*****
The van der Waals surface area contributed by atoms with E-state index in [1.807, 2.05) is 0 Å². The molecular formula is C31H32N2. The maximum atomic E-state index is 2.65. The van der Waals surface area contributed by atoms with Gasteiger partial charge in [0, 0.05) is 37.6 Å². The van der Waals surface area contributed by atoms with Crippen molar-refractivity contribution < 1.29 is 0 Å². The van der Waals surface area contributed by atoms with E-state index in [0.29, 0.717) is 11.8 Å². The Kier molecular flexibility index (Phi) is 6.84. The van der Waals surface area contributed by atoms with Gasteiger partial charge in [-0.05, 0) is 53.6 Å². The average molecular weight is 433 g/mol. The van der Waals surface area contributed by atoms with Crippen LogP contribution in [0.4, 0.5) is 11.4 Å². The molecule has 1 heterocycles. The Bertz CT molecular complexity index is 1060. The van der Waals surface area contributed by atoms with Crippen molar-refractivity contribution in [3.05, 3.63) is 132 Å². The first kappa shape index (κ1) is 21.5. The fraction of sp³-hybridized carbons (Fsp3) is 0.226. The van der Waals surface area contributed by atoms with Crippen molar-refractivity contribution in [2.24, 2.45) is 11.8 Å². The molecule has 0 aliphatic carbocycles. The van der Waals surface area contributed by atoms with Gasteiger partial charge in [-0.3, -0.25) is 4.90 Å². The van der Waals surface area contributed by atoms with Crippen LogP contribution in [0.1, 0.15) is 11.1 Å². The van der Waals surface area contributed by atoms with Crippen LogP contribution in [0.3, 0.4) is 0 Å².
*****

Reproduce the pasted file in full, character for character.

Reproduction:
The van der Waals surface area contributed by atoms with E-state index in [1.807, 2.05) is 0 Å². The molecular formula is C31H32N2. The maximum atomic E-state index is 2.65. The van der Waals surface area contributed by atoms with Gasteiger partial charge in [0, 0.05) is 37.6 Å². The van der Waals surface area contributed by atoms with Crippen molar-refractivity contribution < 1.29 is 0 Å². The van der Waals surface area contributed by atoms with E-state index in [0.29, 0.717) is 11.8 Å². The Kier molecular flexibility index (Phi) is 6.84. The van der Waals surface area contributed by atoms with Gasteiger partial charge in [-0.05, 0) is 53.6 Å². The average molecular weight is 433 g/mol. The van der Waals surface area contributed by atoms with Crippen LogP contribution in [0.4, 0.5) is 11.4 Å². The molecule has 1 heterocycles. The Bertz CT molecular complexity index is 1060. The van der Waals surface area contributed by atoms with Crippen molar-refractivity contribution in [3.05, 3.63) is 132 Å². The first kappa shape index (κ1) is 21.5. The fraction of sp³-hybridized carbons (Fsp3) is 0.226. The van der Waals surface area contributed by atoms with Crippen molar-refractivity contribution in [2.24, 2.45) is 11.8 Å². The molecule has 0 aliphatic carbocycles. The van der Waals surface area contributed by atoms with Gasteiger partial charge in [-0.3, -0.25) is 4.90 Å². The van der Waals surface area contributed by atoms with Crippen LogP contribution in [0.1, 0.15) is 11.1 Å². The van der Waals surface area contributed by atoms with Crippen LogP contribution in [0.3, 0.4) is 0 Å².